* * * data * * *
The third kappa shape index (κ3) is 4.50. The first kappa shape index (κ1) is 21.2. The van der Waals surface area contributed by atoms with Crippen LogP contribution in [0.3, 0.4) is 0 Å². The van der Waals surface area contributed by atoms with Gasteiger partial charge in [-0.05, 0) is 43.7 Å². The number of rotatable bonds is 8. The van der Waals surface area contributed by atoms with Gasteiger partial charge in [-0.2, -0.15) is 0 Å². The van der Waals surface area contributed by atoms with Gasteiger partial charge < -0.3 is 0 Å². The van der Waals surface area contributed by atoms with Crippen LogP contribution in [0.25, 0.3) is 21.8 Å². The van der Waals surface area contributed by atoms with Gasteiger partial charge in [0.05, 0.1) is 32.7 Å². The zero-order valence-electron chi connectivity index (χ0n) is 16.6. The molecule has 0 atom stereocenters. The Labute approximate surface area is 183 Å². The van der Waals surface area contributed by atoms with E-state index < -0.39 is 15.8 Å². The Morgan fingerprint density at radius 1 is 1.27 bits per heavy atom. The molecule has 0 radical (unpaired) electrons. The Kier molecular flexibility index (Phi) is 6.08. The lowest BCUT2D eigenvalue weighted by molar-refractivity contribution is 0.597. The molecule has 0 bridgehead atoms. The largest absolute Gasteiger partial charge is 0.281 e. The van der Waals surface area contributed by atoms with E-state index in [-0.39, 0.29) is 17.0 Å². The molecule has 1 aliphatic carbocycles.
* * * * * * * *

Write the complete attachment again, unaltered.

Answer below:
The third kappa shape index (κ3) is 4.50. The first kappa shape index (κ1) is 21.2. The van der Waals surface area contributed by atoms with Crippen LogP contribution in [0.3, 0.4) is 0 Å². The van der Waals surface area contributed by atoms with Gasteiger partial charge in [-0.05, 0) is 43.7 Å². The number of rotatable bonds is 8. The van der Waals surface area contributed by atoms with Gasteiger partial charge in [-0.2, -0.15) is 0 Å². The van der Waals surface area contributed by atoms with Gasteiger partial charge < -0.3 is 0 Å². The van der Waals surface area contributed by atoms with Crippen LogP contribution in [0.25, 0.3) is 21.8 Å². The van der Waals surface area contributed by atoms with Gasteiger partial charge in [0.05, 0.1) is 32.7 Å². The zero-order valence-electron chi connectivity index (χ0n) is 16.6. The molecule has 0 atom stereocenters. The Labute approximate surface area is 183 Å². The van der Waals surface area contributed by atoms with E-state index < -0.39 is 15.8 Å². The Morgan fingerprint density at radius 1 is 1.27 bits per heavy atom. The molecule has 0 radical (unpaired) electrons. The Kier molecular flexibility index (Phi) is 6.08. The lowest BCUT2D eigenvalue weighted by molar-refractivity contribution is 0.597. The molecule has 0 bridgehead atoms. The largest absolute Gasteiger partial charge is 0.281 e. The van der Waals surface area contributed by atoms with E-state index in [-0.39, 0.29) is 17.0 Å². The molecule has 1 aliphatic carbocycles.